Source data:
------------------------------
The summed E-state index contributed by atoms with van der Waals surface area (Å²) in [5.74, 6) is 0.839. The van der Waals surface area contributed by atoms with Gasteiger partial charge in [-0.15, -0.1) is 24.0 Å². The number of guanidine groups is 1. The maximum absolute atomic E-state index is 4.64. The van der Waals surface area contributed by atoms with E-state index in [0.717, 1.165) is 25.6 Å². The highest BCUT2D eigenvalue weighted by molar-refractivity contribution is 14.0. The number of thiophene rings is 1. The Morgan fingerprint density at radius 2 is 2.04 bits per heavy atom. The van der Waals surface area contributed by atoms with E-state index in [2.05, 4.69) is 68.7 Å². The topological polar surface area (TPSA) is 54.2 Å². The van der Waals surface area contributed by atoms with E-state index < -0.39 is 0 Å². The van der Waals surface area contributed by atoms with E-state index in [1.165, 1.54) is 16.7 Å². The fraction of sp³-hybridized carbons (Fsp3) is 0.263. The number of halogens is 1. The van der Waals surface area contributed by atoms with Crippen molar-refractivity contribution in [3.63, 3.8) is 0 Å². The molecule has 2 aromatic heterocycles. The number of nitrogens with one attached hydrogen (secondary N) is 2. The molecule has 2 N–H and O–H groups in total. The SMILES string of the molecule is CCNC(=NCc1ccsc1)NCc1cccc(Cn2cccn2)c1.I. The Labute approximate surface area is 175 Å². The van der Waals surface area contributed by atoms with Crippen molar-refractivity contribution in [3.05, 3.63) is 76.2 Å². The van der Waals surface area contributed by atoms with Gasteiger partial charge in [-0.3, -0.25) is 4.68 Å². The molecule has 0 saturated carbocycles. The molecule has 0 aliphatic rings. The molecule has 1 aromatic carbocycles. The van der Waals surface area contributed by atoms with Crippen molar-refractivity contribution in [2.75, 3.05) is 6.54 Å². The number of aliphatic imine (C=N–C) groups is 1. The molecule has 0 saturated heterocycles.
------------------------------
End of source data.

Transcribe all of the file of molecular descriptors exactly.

The summed E-state index contributed by atoms with van der Waals surface area (Å²) in [5.74, 6) is 0.839. The van der Waals surface area contributed by atoms with Gasteiger partial charge in [-0.15, -0.1) is 24.0 Å². The number of guanidine groups is 1. The maximum absolute atomic E-state index is 4.64. The van der Waals surface area contributed by atoms with E-state index in [0.717, 1.165) is 25.6 Å². The highest BCUT2D eigenvalue weighted by molar-refractivity contribution is 14.0. The number of thiophene rings is 1. The Morgan fingerprint density at radius 2 is 2.04 bits per heavy atom. The van der Waals surface area contributed by atoms with E-state index in [2.05, 4.69) is 68.7 Å². The topological polar surface area (TPSA) is 54.2 Å². The van der Waals surface area contributed by atoms with E-state index < -0.39 is 0 Å². The van der Waals surface area contributed by atoms with E-state index in [1.165, 1.54) is 16.7 Å². The fraction of sp³-hybridized carbons (Fsp3) is 0.263. The number of halogens is 1. The van der Waals surface area contributed by atoms with Crippen molar-refractivity contribution in [3.63, 3.8) is 0 Å². The molecule has 2 aromatic heterocycles. The number of nitrogens with one attached hydrogen (secondary N) is 2. The molecule has 2 N–H and O–H groups in total. The SMILES string of the molecule is CCNC(=NCc1ccsc1)NCc1cccc(Cn2cccn2)c1.I. The Labute approximate surface area is 175 Å². The van der Waals surface area contributed by atoms with Crippen molar-refractivity contribution in [3.05, 3.63) is 76.2 Å². The van der Waals surface area contributed by atoms with Gasteiger partial charge in [-0.3, -0.25) is 4.68 Å². The molecule has 0 saturated carbocycles. The molecule has 0 aliphatic rings. The molecule has 1 aromatic carbocycles. The van der Waals surface area contributed by atoms with Crippen molar-refractivity contribution in [2.75, 3.05) is 6.54 Å². The number of aliphatic imine (C=N–C) groups is 1. The molecule has 0 saturated heterocycles.